We’ve heard from many such clinics in recent years, treating conditions where nothing else has worked. The website of one clinic takes care to state that all the procedures that it offers are “experimental therapy” and are approved by an ethics committee. But it does not carry any details on this committee. It claims to follow ICMR guidelines for stem cell research and therapy. These clinics also solicit email enquiries while asserting that they are not legally liable. None of these feats is published in credible medical journals.

One of the better known of this ilk is an in-vitro fertilisation (IVF) doctor who claims to have used embryonic stem cell procedures to cure more than 600 patients with conditions such as Alzheimer’s, multiple sclerosis, renal failure, cerebral palsy, and diabetes. Her patients include politicians and her first press conference was attended by the Union health secretary, the prime minister’s wife, and a former chief minister. She has been written about in the media, but her work has not been subjected to scrutiny by her peers.  

No one knows how much the placebo effect is responsible for some feeling better after such procedures -- or how many have been harmed by them. The only way we’d know that is with systematic research that documents all aspects of the procedure, measures all reported benefits as well as side-effects, and is published. But such doctors deliberately refuse to submit their work to the rigorous demands of formal research.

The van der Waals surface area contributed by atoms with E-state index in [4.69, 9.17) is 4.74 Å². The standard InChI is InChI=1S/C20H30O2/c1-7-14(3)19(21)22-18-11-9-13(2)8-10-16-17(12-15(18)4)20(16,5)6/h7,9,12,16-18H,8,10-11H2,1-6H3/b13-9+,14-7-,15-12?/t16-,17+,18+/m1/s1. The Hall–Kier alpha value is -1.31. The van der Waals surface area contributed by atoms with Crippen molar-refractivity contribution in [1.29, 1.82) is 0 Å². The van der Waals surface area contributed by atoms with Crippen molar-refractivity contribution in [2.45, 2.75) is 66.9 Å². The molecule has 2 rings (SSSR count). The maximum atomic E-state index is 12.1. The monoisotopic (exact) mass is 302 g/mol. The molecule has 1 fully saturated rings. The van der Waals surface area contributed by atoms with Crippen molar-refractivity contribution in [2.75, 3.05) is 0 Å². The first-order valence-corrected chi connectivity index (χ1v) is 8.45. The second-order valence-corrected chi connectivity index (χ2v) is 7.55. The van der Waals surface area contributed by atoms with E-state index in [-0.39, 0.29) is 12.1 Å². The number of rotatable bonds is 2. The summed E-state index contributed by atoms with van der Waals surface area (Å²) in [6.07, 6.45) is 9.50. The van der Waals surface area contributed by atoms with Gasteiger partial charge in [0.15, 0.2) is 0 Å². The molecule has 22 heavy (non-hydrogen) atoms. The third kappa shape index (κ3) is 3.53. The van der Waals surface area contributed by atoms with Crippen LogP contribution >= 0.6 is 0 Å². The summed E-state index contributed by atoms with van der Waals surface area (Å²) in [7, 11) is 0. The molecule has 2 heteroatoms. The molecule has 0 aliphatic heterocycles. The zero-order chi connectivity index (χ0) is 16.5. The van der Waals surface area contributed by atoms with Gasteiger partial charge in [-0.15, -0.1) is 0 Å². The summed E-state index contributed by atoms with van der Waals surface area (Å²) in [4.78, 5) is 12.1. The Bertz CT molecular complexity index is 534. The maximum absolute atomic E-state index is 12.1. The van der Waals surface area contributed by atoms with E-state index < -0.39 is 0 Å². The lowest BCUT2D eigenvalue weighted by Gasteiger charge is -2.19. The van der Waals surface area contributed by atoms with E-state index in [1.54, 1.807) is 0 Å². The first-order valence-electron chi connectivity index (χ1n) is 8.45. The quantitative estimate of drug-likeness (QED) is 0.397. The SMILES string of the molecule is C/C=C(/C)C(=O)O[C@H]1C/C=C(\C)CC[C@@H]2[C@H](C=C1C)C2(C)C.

This unregulated industry in stem cell procedures, described sometimes as ‘research’ and sometimes as ‘therapy’, thrives in the absence of any serious efforts at regulation. It feeds off the desperation of people with serious illnesses and for whom established treatments have failed, and who might feel that they have nothing to lose in trying an untested procedure.
  
But these procedures may also be unsafe, and the side-effects could be serious, even lethal. There are at least two documented instances of patients developing tumours after undergoing stem cell procedures. But such information can come only from systematic research.  

And of course they cost large amounts of money; desperate patients are willing to pay for any hope of a cure.  

Guidelines and a law

This spectrum of unethical practices is possible because the various guidelines and regulations governing the practice of stem cell research and therapy in India are neither comprehensive nor enforceable.  

The DBT/ICMR’s 2007 guidelines apply to all stem cell therapy and research. They state that all stem cell therapy other than bone marrow transplantation for certain accepted indications is considered experimental. They call for a national apex committee for stem cell research and therapy. All centres doing stem cell research should have an institutional committee registered with the national committee. Stem cell research may be conducted only after review by the scientific committee and an ethics review committee. Stem cell research towards a marketable product must also get approval from the Drugs Controller General of India. A committee should monitor the trial and conduct site visits when required.